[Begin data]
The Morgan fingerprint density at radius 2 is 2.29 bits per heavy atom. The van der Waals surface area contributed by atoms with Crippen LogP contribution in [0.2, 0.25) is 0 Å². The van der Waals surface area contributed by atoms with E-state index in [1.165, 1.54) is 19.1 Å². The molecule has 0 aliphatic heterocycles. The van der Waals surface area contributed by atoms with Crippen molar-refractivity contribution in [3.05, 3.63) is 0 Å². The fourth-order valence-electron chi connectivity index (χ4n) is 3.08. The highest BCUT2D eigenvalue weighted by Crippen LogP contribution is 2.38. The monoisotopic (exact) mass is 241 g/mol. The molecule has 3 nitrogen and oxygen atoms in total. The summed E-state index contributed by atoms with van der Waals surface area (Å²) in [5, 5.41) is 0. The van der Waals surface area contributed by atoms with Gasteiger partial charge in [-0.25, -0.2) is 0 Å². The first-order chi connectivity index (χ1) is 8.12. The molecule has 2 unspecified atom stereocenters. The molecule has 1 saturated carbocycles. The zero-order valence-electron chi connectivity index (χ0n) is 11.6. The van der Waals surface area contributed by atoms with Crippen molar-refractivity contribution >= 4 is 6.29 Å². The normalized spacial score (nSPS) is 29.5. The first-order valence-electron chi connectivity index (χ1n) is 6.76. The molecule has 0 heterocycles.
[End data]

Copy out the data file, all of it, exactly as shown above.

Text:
The Morgan fingerprint density at radius 2 is 2.29 bits per heavy atom. The van der Waals surface area contributed by atoms with Crippen LogP contribution in [0.2, 0.25) is 0 Å². The van der Waals surface area contributed by atoms with E-state index in [1.165, 1.54) is 19.1 Å². The molecule has 0 aliphatic heterocycles. The van der Waals surface area contributed by atoms with Crippen molar-refractivity contribution in [3.05, 3.63) is 0 Å². The fourth-order valence-electron chi connectivity index (χ4n) is 3.08. The highest BCUT2D eigenvalue weighted by Crippen LogP contribution is 2.38. The monoisotopic (exact) mass is 241 g/mol. The molecule has 3 nitrogen and oxygen atoms in total. The summed E-state index contributed by atoms with van der Waals surface area (Å²) in [5, 5.41) is 0. The van der Waals surface area contributed by atoms with Gasteiger partial charge in [-0.25, -0.2) is 0 Å². The first-order chi connectivity index (χ1) is 8.12. The molecule has 2 unspecified atom stereocenters. The molecule has 1 saturated carbocycles. The zero-order valence-electron chi connectivity index (χ0n) is 11.6. The van der Waals surface area contributed by atoms with Crippen molar-refractivity contribution >= 4 is 6.29 Å². The normalized spacial score (nSPS) is 29.5. The first-order valence-electron chi connectivity index (χ1n) is 6.76. The molecule has 0 heterocycles.